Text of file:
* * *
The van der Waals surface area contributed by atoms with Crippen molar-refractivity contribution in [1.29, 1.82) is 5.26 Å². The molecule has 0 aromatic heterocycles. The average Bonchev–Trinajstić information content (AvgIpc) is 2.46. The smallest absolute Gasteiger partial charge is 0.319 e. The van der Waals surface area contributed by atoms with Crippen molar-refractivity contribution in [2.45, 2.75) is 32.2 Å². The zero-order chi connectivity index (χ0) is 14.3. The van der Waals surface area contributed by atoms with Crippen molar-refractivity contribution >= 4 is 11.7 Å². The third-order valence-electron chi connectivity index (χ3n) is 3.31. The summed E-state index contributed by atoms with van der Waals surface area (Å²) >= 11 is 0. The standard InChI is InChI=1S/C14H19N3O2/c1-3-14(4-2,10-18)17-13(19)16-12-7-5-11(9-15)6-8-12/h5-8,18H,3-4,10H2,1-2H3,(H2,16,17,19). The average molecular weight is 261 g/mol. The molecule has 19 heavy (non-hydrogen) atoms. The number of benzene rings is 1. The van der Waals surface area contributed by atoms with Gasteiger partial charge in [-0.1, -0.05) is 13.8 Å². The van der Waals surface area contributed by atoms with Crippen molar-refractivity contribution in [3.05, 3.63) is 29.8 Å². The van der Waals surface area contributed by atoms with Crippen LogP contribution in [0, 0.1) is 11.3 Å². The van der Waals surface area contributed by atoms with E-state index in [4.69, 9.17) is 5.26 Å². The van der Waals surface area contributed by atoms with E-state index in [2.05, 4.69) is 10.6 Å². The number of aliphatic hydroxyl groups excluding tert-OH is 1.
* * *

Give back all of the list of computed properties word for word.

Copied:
The van der Waals surface area contributed by atoms with Crippen molar-refractivity contribution in [1.29, 1.82) is 5.26 Å². The molecule has 0 aromatic heterocycles. The average Bonchev–Trinajstić information content (AvgIpc) is 2.46. The smallest absolute Gasteiger partial charge is 0.319 e. The van der Waals surface area contributed by atoms with Crippen molar-refractivity contribution in [2.45, 2.75) is 32.2 Å². The zero-order chi connectivity index (χ0) is 14.3. The van der Waals surface area contributed by atoms with Crippen molar-refractivity contribution >= 4 is 11.7 Å². The third-order valence-electron chi connectivity index (χ3n) is 3.31. The summed E-state index contributed by atoms with van der Waals surface area (Å²) >= 11 is 0. The standard InChI is InChI=1S/C14H19N3O2/c1-3-14(4-2,10-18)17-13(19)16-12-7-5-11(9-15)6-8-12/h5-8,18H,3-4,10H2,1-2H3,(H2,16,17,19). The average molecular weight is 261 g/mol. The molecule has 19 heavy (non-hydrogen) atoms. The number of benzene rings is 1. The van der Waals surface area contributed by atoms with Gasteiger partial charge in [-0.1, -0.05) is 13.8 Å². The van der Waals surface area contributed by atoms with Crippen molar-refractivity contribution in [3.05, 3.63) is 29.8 Å². The van der Waals surface area contributed by atoms with Crippen LogP contribution in [0, 0.1) is 11.3 Å². The van der Waals surface area contributed by atoms with E-state index in [4.69, 9.17) is 5.26 Å². The van der Waals surface area contributed by atoms with E-state index in [2.05, 4.69) is 10.6 Å². The number of aliphatic hydroxyl groups excluding tert-OH is 1.